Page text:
Although a few non-British builders travelled to Swindon, most exhibitors are members of The Brickish Association, which is the main Lego Users Group for the UK, and, as I wrote in my announcement several weeks ago, the show is practically a who-is-who of British builders. Andrew already highlighted the fantastic display of Victorian London, but the quality of almost all of the displays was very high, as you can see in the walk-through video shot by Silent Mode and the detail pictures of the displays made by BrickMick.
Unlike US conventions such as BrickCon, the show was centred on a two-day long public display. There were some activities for the exhibitors, though. We had a very nice dinner in the museum on the Saturday evening, followed by a hilarious auction (and a long night drinking pints in the hotel bar for some of us). The atmosphere during public hours was also sufficiently relaxed to allow plenty of opportunity to talk to other builders and to look at their models. It was a great weekend.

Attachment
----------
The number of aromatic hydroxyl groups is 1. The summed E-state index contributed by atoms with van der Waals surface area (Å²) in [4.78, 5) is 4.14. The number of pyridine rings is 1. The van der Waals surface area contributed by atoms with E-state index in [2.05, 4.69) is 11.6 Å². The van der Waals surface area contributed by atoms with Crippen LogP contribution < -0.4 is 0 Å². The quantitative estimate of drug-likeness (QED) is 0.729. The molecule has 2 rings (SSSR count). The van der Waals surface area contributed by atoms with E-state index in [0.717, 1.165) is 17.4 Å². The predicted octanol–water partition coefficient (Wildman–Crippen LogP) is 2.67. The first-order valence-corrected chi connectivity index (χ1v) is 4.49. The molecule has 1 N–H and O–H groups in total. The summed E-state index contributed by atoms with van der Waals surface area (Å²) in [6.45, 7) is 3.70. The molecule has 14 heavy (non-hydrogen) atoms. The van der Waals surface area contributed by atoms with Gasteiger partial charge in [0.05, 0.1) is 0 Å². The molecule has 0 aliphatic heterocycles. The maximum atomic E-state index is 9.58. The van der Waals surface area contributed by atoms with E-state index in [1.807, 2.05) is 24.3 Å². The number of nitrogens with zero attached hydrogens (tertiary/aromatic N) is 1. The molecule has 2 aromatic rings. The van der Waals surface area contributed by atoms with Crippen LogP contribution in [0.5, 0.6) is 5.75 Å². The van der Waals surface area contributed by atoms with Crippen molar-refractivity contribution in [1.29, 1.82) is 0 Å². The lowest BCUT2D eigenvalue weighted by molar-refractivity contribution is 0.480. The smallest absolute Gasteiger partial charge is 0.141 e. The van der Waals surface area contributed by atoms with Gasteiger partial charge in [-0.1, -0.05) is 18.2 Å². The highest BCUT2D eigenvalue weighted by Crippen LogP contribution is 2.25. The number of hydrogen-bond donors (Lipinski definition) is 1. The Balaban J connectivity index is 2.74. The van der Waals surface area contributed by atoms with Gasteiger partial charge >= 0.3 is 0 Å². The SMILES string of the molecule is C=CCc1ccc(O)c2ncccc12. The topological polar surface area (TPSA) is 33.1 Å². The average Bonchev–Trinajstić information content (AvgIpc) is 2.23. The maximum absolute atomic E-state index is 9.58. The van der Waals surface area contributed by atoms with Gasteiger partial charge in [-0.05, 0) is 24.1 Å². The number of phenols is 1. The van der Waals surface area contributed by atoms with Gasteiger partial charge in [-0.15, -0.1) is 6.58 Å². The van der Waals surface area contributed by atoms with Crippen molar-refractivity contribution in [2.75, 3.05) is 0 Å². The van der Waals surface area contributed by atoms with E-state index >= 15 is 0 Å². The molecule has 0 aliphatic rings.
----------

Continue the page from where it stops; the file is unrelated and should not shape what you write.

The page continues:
Whenever TT Games releases a new computer game, people who made significant contributions to the game in question are presented with launch bricks. We had two of these to give away several years ago, but they are normally not available to people outside the company. However, through the help of TT games designer Carl Greatrix, a launch brick from the latest Hobbit Game, with a Bard The Bowman minifigure, has been given to Fairy Bricks, which is a UK charity that donates LEGO sets to hospitals and hospices.
Fairy Bricks is now auctioning this brick via eBay; an extremely rare opportunity to get your hands on this exclusive item. I’m sometimes shocked by the amounts of money that are being paid for LEGO collectables, but with the proceeds going to a good cause in this case, I’ll say start your bidding!